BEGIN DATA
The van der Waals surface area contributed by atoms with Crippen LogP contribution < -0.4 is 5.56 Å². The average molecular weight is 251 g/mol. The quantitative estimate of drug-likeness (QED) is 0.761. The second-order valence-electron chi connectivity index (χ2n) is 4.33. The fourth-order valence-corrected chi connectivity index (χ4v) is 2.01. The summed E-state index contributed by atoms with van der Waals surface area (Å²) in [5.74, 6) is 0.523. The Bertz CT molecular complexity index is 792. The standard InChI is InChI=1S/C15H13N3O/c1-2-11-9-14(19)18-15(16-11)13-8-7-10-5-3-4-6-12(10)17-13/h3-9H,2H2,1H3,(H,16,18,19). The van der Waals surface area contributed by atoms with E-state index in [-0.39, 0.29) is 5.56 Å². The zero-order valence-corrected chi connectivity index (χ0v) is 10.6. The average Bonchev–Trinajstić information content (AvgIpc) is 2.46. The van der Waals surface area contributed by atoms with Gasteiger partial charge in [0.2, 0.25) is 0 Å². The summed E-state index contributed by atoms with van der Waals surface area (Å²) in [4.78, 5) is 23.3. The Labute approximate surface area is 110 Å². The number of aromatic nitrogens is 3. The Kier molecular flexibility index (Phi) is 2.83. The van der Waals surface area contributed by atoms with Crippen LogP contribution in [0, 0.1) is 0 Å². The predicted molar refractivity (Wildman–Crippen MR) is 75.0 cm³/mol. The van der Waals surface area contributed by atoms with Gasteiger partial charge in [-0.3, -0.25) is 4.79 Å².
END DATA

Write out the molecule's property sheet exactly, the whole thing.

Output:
The van der Waals surface area contributed by atoms with Crippen LogP contribution < -0.4 is 5.56 Å². The average molecular weight is 251 g/mol. The quantitative estimate of drug-likeness (QED) is 0.761. The second-order valence-electron chi connectivity index (χ2n) is 4.33. The fourth-order valence-corrected chi connectivity index (χ4v) is 2.01. The summed E-state index contributed by atoms with van der Waals surface area (Å²) in [5.74, 6) is 0.523. The Bertz CT molecular complexity index is 792. The standard InChI is InChI=1S/C15H13N3O/c1-2-11-9-14(19)18-15(16-11)13-8-7-10-5-3-4-6-12(10)17-13/h3-9H,2H2,1H3,(H,16,18,19). The van der Waals surface area contributed by atoms with E-state index in [-0.39, 0.29) is 5.56 Å². The zero-order valence-corrected chi connectivity index (χ0v) is 10.6. The average Bonchev–Trinajstić information content (AvgIpc) is 2.46. The van der Waals surface area contributed by atoms with Gasteiger partial charge in [0.2, 0.25) is 0 Å². The summed E-state index contributed by atoms with van der Waals surface area (Å²) in [4.78, 5) is 23.3. The Labute approximate surface area is 110 Å². The number of aromatic nitrogens is 3. The Kier molecular flexibility index (Phi) is 2.83. The van der Waals surface area contributed by atoms with Crippen LogP contribution in [0, 0.1) is 0 Å². The predicted molar refractivity (Wildman–Crippen MR) is 75.0 cm³/mol. The van der Waals surface area contributed by atoms with Gasteiger partial charge in [-0.3, -0.25) is 4.79 Å².